November 09, 2004

Fish suicide and fish waste as fertilizer...

In today's Pond Q&A, we have quesions from as far as Australia
and New Zealand...

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Question #1>

Hi Brett,

I'm from Sydney N.S.W., about 18month ago I built a pond
3mtrx1mtr.x 40cm deep,with submergeble pump and filter ,pump
running 24hrs into a stream and back to the pond ,in the pond a
placed some water lilies and other surface floating green just to
protect the fish from preying birds.

when the pond was ready, I placed 8 fish (a mixture of carpand
goldfish) and they seem to be very happy breeding (at the moment
they have multiplied to 40)

The problem I'm facing is that the fish once they grow to about
20cm (8inch)long they seem to jump out of the water and land
outside the pond and when I found them they dead . do you know
what cause them to commit suicide?

Regards Mario



Hi Mario,

There are really to common causes for airborne escape attempts by
your fish. The first, is that there is something in the water
that they don't care for. Whether it be toxins, or elevated
Ammonia / Nitrite levels... fish will sometimes try to 'escape'
when their environment is too stressful or less than ideal. This
could explain your problem, because if it only happens when the
fish get larger (and pollute the water more), they might be over
contaminating our small pond and producing too much toxic Ammonia
or Nitrite. I'd suggest a good biological filter.

The other common cause for this, is if perpahs you have a return
line in the pond, directing a strong current sideways in the
pond. KOI often like to play in these currents, and sometimes
act like Salmon swimming upstream. On occasion, they get carried
away, and can leap out of the pond.

I lost my biggest and favorite koi (of course) just two months
ago, when I had turned off my waterfall and instead directed the
flow to my side return line. The fish loved to play in the
current, and sometimes swam so hard into it - that they left the
water. In this case, 'Big Red' as we called him, wound up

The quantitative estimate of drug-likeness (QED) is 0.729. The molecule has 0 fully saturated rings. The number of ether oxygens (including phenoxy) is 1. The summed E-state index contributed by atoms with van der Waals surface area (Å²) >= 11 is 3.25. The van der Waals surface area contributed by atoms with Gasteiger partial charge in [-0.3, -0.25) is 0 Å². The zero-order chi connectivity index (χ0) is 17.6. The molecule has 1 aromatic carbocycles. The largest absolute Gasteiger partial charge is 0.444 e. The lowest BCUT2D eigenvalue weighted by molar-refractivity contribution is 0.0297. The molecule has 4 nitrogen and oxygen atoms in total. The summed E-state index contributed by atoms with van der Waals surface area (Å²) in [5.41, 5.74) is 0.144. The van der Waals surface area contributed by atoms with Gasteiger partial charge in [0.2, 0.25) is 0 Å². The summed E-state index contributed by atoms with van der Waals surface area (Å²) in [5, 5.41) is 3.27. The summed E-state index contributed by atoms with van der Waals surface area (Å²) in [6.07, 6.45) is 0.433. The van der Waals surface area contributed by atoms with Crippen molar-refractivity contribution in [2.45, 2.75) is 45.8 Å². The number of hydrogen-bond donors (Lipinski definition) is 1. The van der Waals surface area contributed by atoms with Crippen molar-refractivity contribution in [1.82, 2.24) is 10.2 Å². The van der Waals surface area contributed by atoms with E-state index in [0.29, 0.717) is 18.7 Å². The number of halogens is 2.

leaping right out of the pond 'free-willy' style and we found him
15 feet away from the pond later that evening. Now he's buried
on the island in the middle of the pond..

Nobody said KOI were the smartest creatures, they're just pretty
to look at...


Question #2>

Hi, A Q/A for you.

I'm from New Zealand, and we are going into our summer. I have a
question about getting rid of aphids on lily pads in the fish
pond. I am wanting to spray a very small amount of a systemic
insecticide used for roses on the pad, but well away from the
water. Would this work without causing harm to my fish?




Welcome from New Zealand..

Be very careful when spraying ANY type of chemical insecticide on
or near your pond. Pond fish are very sensitive to this, and
even a small amount of Pyrethrin or Permethryn can be very toxic
to fish. So when spraying roses or other plants nearby, always
be mindful of the wind and/or potential run-off of chemicals into
the pond.

In your case, I woulnd NOT recommend spraying the lily pad with
insecticide if you plan on putting it back in the pond.

There are some products, like one called Bladerunner, which are
all natural and are made up of ground up / powdered sea shells,
and that you can spray directly onto the lily pad safely. The
sea shell particles will actually cut open the exoskeleton of the
aphids, and they will dry out and die. See if you can find this

Hope this helps.


Question #3>

Could you please help me answer this question.

Is dirty pond water a good fertiilzer for my roses and other
plants? I figure that since my goldfish is always releasing body
waste, my pond water would be excellent fertilizer for my roses
and my other plants.

Is this correct?

I was going to use about 1/3 of my pond water every week to water
my garden.




Stan - YES!!

Pond water, and particularly your 'waste' water, is Excellent
fertilizer... Better than you can buy in your local garden
center. If you doubt me, try watering your favorite tree or bush
or shrub with pond water for one month, and see if it doesn't
outgrow everything around it substantially.

So yes, it's true. Fish crap is actually good for something.
Just don't share your 'secret' with anyone, they'll think you're


Happy Pondkeeping!

Brett Fogle
MacArthur Water Gardens

Posted by bfogle at November 9, 2004 07:02 AM